Nutritional needs are perhaps the most important aspect to consider when it comes to a dog’s health, as theirs are somewhat different from ours and will require a certain balance of vitamins, minerals, and nutrients to ensure everything from the digestive systems to the bones, joints, and organs as well as the skin and coat are as healthy as possible. A diet of meat, vegetables, and whole grains without any processed foods or unnecessary fillers is usually recommended when following the holistic approach to dog care.
Your Dog’s Health and Herbal Remedies.
Using a variety of essential oils, plant extracts, herbs and flowering essences, people have treated numerous ailments and conditions over the past thousands of years. As more and more owners of dogs are looking for more safe and healthy ways of treating their pets, ancient healing practices have found their way into the field of pet healthcare in the recent times.
Some of the plant life that’s used for treating dogs include both calendula and chamomile for promoting the healing of wounds, and the latter is often used for the treatment of respiratory ailments as well. For dogs suffering from constipation or bowel disorders, crushed flaxseed mixed with plenty of water may do the trick. For dry, itchy skin, oats are as soothing to a dog’s skin as they are to a human’s, and if your pup is having trouble sleeping, smelling some lavender may help them to relax and finally fall soundly asleep.
Be sure to do your homework before using any herbal concoctions on your dog. Some herbs and flowers can be harmful or even toxic to animals or people. In addition, you should be sure to consult your dog?s vet and get his or her advice when you?re thinking of switching to holistic healthcare and so-called ?natural cures?.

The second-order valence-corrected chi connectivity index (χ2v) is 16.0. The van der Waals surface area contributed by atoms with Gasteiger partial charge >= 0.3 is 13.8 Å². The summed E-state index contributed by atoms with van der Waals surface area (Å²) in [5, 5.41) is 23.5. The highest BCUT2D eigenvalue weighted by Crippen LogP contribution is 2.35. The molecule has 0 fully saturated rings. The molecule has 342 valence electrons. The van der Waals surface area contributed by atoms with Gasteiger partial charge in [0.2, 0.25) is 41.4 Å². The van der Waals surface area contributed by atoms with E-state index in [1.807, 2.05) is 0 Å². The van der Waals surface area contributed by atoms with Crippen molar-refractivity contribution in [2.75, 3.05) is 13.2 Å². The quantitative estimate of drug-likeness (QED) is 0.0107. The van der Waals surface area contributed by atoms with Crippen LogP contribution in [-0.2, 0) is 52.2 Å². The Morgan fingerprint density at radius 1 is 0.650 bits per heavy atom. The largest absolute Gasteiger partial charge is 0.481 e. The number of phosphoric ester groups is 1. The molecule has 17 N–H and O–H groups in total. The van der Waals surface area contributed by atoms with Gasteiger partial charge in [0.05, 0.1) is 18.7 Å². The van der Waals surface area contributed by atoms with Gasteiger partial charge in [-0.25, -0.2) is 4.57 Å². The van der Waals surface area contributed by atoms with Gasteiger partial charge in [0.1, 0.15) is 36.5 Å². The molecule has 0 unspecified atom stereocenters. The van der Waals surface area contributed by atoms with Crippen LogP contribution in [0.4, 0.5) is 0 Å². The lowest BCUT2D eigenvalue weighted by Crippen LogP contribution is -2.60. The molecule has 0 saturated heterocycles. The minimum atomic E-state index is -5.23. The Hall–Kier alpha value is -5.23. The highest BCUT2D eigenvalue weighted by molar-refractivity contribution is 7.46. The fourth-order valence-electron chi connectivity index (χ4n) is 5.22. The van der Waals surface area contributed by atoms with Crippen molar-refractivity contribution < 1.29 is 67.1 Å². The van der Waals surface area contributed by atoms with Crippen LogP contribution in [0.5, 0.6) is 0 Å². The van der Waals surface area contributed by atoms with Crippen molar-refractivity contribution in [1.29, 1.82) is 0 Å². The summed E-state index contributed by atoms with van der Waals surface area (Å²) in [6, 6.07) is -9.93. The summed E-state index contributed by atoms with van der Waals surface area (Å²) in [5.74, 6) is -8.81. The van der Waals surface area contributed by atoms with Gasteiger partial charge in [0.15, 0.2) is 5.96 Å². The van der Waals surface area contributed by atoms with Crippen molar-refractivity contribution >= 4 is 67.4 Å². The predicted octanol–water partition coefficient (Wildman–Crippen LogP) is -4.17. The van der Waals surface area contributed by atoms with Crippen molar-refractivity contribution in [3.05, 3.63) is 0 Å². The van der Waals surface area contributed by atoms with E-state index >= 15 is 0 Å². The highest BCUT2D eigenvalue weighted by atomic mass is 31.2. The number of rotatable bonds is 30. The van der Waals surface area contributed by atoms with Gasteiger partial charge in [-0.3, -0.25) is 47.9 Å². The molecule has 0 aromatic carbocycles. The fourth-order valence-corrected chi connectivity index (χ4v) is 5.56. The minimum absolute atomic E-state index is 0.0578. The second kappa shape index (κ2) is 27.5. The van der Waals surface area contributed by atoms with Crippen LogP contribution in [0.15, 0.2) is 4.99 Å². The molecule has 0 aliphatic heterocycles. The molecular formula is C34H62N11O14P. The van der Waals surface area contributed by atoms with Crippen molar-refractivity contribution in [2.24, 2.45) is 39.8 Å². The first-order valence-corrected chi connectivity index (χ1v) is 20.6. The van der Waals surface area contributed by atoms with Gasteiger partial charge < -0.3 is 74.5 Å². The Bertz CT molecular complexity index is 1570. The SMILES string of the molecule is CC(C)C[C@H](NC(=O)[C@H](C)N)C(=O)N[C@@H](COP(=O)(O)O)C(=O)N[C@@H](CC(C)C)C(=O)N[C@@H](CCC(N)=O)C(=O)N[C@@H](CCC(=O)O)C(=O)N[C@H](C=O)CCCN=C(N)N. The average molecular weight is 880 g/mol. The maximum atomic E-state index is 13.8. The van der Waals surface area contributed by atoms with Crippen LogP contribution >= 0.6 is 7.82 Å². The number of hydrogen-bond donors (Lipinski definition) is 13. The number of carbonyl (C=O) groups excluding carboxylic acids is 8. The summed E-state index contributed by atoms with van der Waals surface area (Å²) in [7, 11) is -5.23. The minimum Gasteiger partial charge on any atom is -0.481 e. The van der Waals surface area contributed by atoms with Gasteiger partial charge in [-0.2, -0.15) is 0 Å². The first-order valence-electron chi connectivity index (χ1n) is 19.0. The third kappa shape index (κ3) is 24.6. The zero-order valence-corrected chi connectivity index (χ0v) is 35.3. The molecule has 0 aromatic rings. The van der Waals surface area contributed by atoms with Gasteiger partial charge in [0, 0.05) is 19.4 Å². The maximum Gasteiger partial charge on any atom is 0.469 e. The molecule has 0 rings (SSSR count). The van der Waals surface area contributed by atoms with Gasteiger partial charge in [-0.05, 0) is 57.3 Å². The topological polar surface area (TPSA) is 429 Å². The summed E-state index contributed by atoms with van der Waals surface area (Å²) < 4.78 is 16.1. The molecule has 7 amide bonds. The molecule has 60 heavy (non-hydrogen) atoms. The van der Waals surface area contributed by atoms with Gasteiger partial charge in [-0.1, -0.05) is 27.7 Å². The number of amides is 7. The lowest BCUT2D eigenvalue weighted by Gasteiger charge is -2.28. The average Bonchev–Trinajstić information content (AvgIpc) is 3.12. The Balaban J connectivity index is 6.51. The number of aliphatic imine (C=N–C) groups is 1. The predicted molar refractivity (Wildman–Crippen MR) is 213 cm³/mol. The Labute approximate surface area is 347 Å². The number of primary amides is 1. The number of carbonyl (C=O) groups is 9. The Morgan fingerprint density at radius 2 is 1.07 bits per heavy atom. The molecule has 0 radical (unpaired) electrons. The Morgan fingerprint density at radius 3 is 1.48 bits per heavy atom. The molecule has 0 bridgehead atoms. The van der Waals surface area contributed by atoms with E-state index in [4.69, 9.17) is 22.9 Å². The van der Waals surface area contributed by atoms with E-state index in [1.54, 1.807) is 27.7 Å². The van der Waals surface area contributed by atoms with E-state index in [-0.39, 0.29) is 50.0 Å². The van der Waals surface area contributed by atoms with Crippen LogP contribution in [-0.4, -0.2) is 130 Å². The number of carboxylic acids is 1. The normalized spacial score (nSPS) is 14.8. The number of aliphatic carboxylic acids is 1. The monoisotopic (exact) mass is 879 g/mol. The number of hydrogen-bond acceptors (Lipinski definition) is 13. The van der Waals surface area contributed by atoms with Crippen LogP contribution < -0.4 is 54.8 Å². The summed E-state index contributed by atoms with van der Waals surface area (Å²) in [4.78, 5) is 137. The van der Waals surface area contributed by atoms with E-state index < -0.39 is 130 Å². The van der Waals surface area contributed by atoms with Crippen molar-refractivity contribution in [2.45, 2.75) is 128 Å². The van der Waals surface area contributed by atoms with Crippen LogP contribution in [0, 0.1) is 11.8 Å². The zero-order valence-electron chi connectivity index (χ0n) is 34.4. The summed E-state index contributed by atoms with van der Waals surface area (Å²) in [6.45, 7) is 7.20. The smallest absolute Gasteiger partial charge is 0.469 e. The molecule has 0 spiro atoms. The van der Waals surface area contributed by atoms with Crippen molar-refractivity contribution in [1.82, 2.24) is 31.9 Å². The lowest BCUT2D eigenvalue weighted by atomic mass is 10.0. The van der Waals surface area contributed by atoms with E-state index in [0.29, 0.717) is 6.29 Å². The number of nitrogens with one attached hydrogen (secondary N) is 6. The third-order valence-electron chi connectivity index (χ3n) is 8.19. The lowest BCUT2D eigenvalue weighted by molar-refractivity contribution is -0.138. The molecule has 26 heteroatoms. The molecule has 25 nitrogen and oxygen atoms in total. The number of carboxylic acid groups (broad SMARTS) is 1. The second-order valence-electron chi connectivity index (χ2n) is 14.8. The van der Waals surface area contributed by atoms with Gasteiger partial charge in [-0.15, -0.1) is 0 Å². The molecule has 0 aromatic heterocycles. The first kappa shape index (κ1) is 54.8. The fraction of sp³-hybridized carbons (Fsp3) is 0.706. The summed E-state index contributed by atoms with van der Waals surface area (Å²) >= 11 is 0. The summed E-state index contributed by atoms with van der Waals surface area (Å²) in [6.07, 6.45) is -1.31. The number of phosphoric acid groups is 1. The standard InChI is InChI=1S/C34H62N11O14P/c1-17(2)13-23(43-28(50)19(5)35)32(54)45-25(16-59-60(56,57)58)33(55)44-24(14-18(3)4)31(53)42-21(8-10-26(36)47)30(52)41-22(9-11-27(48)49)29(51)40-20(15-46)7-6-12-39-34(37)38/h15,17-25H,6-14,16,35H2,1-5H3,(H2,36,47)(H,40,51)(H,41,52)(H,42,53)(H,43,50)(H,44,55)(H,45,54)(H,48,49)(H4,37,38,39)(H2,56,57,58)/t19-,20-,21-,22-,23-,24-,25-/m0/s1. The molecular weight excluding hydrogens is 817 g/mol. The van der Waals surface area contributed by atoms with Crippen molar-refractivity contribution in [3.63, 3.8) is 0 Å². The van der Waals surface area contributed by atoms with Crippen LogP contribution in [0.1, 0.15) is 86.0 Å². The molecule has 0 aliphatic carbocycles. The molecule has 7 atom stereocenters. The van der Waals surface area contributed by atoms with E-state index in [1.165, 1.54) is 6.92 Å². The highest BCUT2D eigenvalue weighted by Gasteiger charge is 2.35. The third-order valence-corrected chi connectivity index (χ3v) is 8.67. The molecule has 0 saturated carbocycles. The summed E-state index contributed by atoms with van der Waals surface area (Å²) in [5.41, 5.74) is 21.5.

Holistic Veterinary Care.
In recent years, thousands of veternarians have made holistic dog health a greater part of their practice. A vet practicing holistic pet medicine cares for the whole animal instead of just finding a specific problem and prescribing a single therapy for that particular trauma or disorder.
For example, your dog has suddenly come down with a red, irritating rash and has started losing some fur. A “regular” vet would most likely prescribe a topical ointment and an antibiotic medication to stop the infection and itching.
A holistic veterinarian may also prescribe those two remedies, but there will be more emphasis on finding out what could have caused the rash to occur in the first place, which, of course, was the root of the infection. With holistic care, the dog’s indoor and outdoor environment, his daily lifestyle, eating habits and nutritional intake are all taken into consideration before attempting to diagnose or treat the animal.
With all the growing problems with recalls of pet food, decisions as to wether or not to vaccinate pets, possibility for excessive amounts of immunizations, or if we are giving pets too much medication – both as individuals and as a society – owners of dogs are still trying to find good ways to keep their pets healthy and content for as long as they can.
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